“Had defendants not taken these improper and illegal actions, Sears would have had billions of dollars more to pay its third-party creditors today and would not have endured the amount of disruption, expense, and job losses resulting from its recent bankruptcy filing,” the lawsuit states.
Sears filed for Chapter 11 bankruptcy in October following years of losses and store closures. In February, Lampert bought most of the retailer’s assets in bankruptcy court for $5.2 billion. In recent years, Lampert and his hedge fund have loaned millions of dollars to Sears, making him the retailer’s largest shareholder as well as its largest creditor.
A spokesman for ESL Investments said the hedge fund “vigorously disputes” the lawsuit’s accusations, calling them “baseless allegations and fanciful claims.”
“As we have previously said, the debtors’ allegations are misleading or just flat wrong,” spokesman Paul Holmes wrote in an email.
The ties between Sears and Lampert’s businesses — which also include Seritage Growth Properties, a real estate investment trust that in some cases has effectively become Sears’s landlord — have long raised concerns among shareholders. In 2017, Lampert and Sears’s board paid $40 million to settle a lawsuit alleging that Lampert had tried to sell off the company’s best real estate to Seritage. Sears shareholders argued that the “highly conflicted transaction” would “plunge the company into insolvency.”
The most recent lawsuit, filed in U.S. Bankruptcy Court in New York, accuses Lampert of directing employees to create misleading documents that suggested Sears was on the verge of posting “huge profits” even as it reported billions of dollars in annual losses.
“At Lampert’s personal direction, Sears employees repeatedly produced financial plans reflecting fanciful, bad-faith predictions that the company would experience an immediate and dramatic turn-around from deep and mounting losses to sudden profitability,” the lawsuit said.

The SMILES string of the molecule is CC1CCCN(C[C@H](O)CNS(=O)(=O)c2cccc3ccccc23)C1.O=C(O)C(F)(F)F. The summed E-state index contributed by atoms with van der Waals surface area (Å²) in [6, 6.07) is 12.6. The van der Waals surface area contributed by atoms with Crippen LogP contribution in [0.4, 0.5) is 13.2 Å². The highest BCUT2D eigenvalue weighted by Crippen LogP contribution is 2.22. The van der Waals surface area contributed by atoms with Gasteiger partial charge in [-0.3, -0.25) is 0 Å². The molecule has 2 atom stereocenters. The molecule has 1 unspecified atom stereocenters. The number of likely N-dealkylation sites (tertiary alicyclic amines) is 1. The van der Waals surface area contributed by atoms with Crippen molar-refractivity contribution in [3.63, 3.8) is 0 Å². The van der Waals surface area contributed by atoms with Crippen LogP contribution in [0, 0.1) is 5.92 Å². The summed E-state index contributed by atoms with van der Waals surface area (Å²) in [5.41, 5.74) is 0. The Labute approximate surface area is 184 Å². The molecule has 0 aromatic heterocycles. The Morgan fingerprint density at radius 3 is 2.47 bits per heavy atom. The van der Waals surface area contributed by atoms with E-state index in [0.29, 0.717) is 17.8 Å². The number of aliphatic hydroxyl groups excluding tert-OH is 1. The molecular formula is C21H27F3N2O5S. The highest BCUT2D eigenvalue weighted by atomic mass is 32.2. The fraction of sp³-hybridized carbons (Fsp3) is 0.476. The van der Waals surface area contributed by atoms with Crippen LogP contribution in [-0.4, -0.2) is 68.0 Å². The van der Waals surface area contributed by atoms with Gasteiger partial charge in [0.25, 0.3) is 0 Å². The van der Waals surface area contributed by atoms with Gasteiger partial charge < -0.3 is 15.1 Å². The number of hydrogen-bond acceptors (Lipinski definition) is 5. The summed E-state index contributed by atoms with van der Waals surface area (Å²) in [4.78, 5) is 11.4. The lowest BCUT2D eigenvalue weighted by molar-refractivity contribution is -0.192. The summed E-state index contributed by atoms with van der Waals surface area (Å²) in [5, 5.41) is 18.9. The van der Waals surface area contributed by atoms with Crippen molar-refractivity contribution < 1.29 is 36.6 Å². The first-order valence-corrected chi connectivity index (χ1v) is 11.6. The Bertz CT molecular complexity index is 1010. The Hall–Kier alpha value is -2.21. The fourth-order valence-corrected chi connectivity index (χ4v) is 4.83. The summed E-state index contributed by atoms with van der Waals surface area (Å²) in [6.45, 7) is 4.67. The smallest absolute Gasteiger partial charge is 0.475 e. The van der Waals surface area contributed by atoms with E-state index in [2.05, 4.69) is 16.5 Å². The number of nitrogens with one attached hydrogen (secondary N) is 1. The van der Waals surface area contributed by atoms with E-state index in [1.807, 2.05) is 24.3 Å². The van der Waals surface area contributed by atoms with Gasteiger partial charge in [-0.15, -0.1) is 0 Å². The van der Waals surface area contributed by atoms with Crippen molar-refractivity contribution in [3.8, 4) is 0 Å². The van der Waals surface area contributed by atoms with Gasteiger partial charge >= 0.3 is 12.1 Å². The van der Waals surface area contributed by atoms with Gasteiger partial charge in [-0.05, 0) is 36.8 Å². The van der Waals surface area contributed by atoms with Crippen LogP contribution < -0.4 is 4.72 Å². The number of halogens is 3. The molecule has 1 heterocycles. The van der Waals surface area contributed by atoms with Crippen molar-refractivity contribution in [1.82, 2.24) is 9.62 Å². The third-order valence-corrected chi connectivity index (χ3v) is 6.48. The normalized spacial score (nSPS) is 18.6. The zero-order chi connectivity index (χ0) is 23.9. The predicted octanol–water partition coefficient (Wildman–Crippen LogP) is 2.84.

Lampert stepped down as chairman of the Sears board in February after 14 years; he was also chief executive of the retailer from 2013 to 2018.
“Lampert ran the company like it was a private company owned by him," said Mark Cohen, director of retail studies at Columbia Business School and the former chief executive of Sears Canada. “But it wasn’t private. It was very much a public company.”
It was unclear, ethics experts and lawyers said, exactly what role Mnuchin had played on the Sears board. But, they said, the question at hand is whether its board members acted independently in approving spin-off deals and other financial arrangements that may have benefited Lampert. Representatives for the Treasury department did not respond to requests for comment.
“For all of the directors, there will be an assessment of independence and whether they exercised appropriate fiduciary duty in making their decisions,” said Jordan Thomas, a partner at Labaton Sucharow and former Justice Department trial lawyer. "As a member of that board, Mnuchin -- just like everybody else on that board -- is in the hot seat.”
Mnuchin and Lampert were roommates at Yale University and worked together at Goldman Sachs in the 1980s. Mnuchin was an investor in Lampert’s hedge fund and briefly served as its vice chairman, from 2002 to 2003.
“You generally don’t like your Treasury Secretary to be showing up as a defendant in civil litigation,” said Richard Painter, chief White House ethics lawyer under President George W. Bush. “It’s just one more mess to deal with."
Other defendants named in the lawsuit include Bruce Berkowitz, founder of Fairholme Capital Management; Kunal Kamlani, president of ESL; and Thomas J. Tisch, managing partner of the investment firm Four Partners.
Sears, founded in 1893 as a mail-order business, was for decades one of the nation’s leading retailers. But in recent years, the company -- which merged with Kmart to create Sears Holding Corp. in 2005 -- has struggled to stay afloat. It hasn’t turned a profit in nearly a decade and has closed nearly 1,000 stores since Lampert took over as chief executive six years ago.
“Lampert has from day one been making promises that have no basis in fact,” Cohen said. “It’s nasty and it’s complicated. But at the end of the day, this is a company that is going away.”